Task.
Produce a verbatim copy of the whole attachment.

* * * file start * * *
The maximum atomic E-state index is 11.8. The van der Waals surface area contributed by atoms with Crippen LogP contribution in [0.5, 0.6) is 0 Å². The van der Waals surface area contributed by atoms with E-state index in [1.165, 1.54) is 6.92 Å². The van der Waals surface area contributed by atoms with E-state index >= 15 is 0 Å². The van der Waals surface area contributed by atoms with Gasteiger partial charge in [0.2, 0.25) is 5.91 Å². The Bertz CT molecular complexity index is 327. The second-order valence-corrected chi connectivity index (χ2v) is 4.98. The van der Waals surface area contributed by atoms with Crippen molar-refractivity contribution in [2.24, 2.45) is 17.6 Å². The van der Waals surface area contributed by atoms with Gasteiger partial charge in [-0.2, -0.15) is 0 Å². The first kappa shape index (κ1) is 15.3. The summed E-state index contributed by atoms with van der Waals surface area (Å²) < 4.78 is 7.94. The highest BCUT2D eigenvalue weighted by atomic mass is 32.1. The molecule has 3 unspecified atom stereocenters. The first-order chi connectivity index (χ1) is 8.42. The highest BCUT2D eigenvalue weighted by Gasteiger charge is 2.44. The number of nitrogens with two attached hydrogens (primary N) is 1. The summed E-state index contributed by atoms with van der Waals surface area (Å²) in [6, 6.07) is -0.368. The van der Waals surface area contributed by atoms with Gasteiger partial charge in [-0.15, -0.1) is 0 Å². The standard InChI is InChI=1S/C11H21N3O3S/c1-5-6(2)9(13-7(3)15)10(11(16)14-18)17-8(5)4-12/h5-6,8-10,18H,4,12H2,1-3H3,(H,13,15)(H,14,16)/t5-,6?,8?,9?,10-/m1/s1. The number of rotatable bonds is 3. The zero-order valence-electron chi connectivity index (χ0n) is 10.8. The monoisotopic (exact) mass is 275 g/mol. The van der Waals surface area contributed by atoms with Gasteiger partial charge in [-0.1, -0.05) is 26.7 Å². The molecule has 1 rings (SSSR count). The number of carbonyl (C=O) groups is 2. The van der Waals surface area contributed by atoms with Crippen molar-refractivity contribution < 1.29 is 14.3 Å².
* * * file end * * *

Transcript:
The maximum atomic E-state index is 11.8. The van der Waals surface area contributed by atoms with Crippen LogP contribution in [0.5, 0.6) is 0 Å². The van der Waals surface area contributed by atoms with E-state index in [1.165, 1.54) is 6.92 Å². The van der Waals surface area contributed by atoms with E-state index >= 15 is 0 Å². The van der Waals surface area contributed by atoms with Gasteiger partial charge in [0.2, 0.25) is 5.91 Å². The Bertz CT molecular complexity index is 327. The second-order valence-corrected chi connectivity index (χ2v) is 4.98. The van der Waals surface area contributed by atoms with Crippen molar-refractivity contribution in [2.24, 2.45) is 17.6 Å². The van der Waals surface area contributed by atoms with Gasteiger partial charge in [-0.2, -0.15) is 0 Å². The first kappa shape index (κ1) is 15.3. The summed E-state index contributed by atoms with van der Waals surface area (Å²) < 4.78 is 7.94. The highest BCUT2D eigenvalue weighted by atomic mass is 32.1. The molecule has 3 unspecified atom stereocenters. The first-order chi connectivity index (χ1) is 8.42. The highest BCUT2D eigenvalue weighted by Gasteiger charge is 2.44. The number of nitrogens with two attached hydrogens (primary N) is 1. The summed E-state index contributed by atoms with van der Waals surface area (Å²) in [6, 6.07) is -0.368. The van der Waals surface area contributed by atoms with Gasteiger partial charge in [-0.15, -0.1) is 0 Å². The standard InChI is InChI=1S/C11H21N3O3S/c1-5-6(2)9(13-7(3)15)10(11(16)14-18)17-8(5)4-12/h5-6,8-10,18H,4,12H2,1-3H3,(H,13,15)(H,14,16)/t5-,6?,8?,9?,10-/m1/s1. The number of rotatable bonds is 3. The zero-order valence-electron chi connectivity index (χ0n) is 10.8. The monoisotopic (exact) mass is 275 g/mol. The van der Waals surface area contributed by atoms with Gasteiger partial charge in [-0.1, -0.05) is 26.7 Å². The molecule has 1 rings (SSSR count). The number of carbonyl (C=O) groups is 2. The van der Waals surface area contributed by atoms with Crippen molar-refractivity contribution < 1.29 is 14.3 Å².